But, really, is such intoxicated reverence necessary for a group like this? C’mon, Hot Chip are hardly beat bulging behemoths of club-land. Aye, new album Made In The Dark may be a spasmodic trampoline of bleeps and grooves and ‘Over And Over’ was, undoubtedly, an infectious dancehall ready rhythm but much of their output is laden with slivers of down-trodden electronica more suited to the valium-necking comedown of daybreak than this, the sweat reeking pit of the Barras’ ballroom.
Or so I thought.
Y’see, tonight Hot Chip are ravenous; a frenzy of strobes, basslines and buoyancy. The slouchy synth-plays of ‘Coming On Strong’ and ‘The Warning’ rarely raise their reticent pusses during a set built almost entirely on the new LP’s radio-friendly floor-bulgers. If you're here to catch the funk-quirked intricacies of ‘Down With Prince’ or ‘Crap Kraft Dinner’ you’d no doubt be sorely, sorely disappointed. However if - like the harem of 16-year-old girls ricocheting off punters with the screeching velocity of discordant pinballs - you came for a limb-flinging, dancefloor inferno, well, by fuck did you get it.
In all honesty, this DiSser has perhaps grown a little elongated gnasher-wise for such non-stop disco-riddled shenanigans but, when ‘Shake Your Fist’ and ‘One Pure Thought’ come hurtling towards you like the spear of some deranged African tribesman, it’s almost impossible to contain those aching, creaking joints in this gilt of dizzy percussion and warping keys. ‘Over And Over’ is, of course, what many of tonight’s masses are here for and the band duly oblige mid-set. Yet, caught between ‘Hold On’’s sveltely-dressed psycho bleepery and the contorted rhythms of ‘Don’t Dance’ it feels strangely diluted, as if a thousand plays has waned the power of its virulent, rolling bass and unifying chorus. Not that those bug-eyed fiends down front noticed, so engrossed in approximating the size of cardboard boxes and sea-dwelling vertebrates were they.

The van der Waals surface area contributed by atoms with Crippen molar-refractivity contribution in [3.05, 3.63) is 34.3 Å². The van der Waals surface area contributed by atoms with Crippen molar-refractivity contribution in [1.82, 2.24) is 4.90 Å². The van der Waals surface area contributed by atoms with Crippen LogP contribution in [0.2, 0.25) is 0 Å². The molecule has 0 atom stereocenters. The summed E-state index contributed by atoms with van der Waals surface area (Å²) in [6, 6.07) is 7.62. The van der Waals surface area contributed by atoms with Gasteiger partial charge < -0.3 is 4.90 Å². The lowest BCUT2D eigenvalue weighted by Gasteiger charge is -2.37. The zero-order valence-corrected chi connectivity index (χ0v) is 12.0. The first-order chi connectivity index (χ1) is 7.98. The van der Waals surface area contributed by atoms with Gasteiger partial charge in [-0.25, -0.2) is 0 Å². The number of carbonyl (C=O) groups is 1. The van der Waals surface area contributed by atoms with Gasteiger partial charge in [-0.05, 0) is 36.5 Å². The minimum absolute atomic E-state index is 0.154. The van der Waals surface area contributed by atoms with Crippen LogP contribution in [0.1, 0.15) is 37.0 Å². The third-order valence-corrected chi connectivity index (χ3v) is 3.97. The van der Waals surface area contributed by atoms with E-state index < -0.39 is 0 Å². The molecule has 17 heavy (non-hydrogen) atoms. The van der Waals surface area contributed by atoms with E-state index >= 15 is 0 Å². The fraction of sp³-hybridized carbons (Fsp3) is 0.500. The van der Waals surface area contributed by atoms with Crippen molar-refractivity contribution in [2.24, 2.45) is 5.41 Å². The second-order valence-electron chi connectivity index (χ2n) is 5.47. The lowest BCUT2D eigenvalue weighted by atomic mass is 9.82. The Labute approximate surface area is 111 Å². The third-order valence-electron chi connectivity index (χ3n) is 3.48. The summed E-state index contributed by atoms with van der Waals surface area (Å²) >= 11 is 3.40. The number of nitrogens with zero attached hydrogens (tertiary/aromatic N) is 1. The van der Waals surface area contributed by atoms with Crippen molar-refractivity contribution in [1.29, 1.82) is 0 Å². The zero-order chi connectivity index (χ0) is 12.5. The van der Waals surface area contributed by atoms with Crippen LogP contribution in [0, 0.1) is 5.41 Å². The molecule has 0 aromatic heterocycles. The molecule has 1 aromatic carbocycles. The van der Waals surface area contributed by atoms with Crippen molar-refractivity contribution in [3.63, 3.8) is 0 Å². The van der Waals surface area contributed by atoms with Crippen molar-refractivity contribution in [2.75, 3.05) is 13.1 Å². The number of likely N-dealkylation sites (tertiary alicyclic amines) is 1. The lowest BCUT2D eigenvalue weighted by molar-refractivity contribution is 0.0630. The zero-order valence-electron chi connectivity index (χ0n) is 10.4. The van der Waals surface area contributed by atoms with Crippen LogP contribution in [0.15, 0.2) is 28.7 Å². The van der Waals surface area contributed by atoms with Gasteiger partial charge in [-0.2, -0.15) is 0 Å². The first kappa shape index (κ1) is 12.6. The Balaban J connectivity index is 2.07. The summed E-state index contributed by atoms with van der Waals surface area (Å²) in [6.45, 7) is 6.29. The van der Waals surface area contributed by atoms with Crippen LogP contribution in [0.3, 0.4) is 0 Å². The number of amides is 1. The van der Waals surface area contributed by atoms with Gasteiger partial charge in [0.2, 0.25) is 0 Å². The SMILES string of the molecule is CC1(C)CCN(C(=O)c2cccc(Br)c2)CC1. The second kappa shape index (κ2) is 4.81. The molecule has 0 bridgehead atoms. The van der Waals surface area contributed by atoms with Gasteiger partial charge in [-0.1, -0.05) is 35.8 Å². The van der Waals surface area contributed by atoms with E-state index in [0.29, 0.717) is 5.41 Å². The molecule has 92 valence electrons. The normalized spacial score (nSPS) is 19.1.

Hot Chip have never had the presence of a truly awe-inspiring live act, always too immersed in their techy-eyed-tronica to bother with the effort of having to actually entertain aesthetically. But in Made In The Dark’s less instrumentally entangled numbers the quintet are able to cut-loose, with Alexis Taylor bouncing child-like across the stage during the futuristic scuzz-fest of ‘Bendable Poseable’. However, the propensity to meander is still prevalent - particularly during the yawnsome ‘In The Privacy Of Our Love’ and heel-traipsing R ‘n’ B snuggler ‘Wrestlers’ – and, as the eruptive shock of the set’s pummelling cuts begins to diminish, the night eventually fritters into humdrum, mid-‘90s techno nonsense; fine for a retrospective visit down memory lane but not exactly on the razor-slashing edge of modernism.
Once the lights go up and the crowd disperses, DiS catches a glimpse of its pill-popping admirer scuffling shakily towards the doors. Sweat soaked and not quite as twinkle-toed as before, he’s a shadow of his former self: dazed, dishevelled and a little disappointed. As strange as it may be, a straight-laced DiS knows exactly how he feels.
Photo-snap taken by Loraine Ross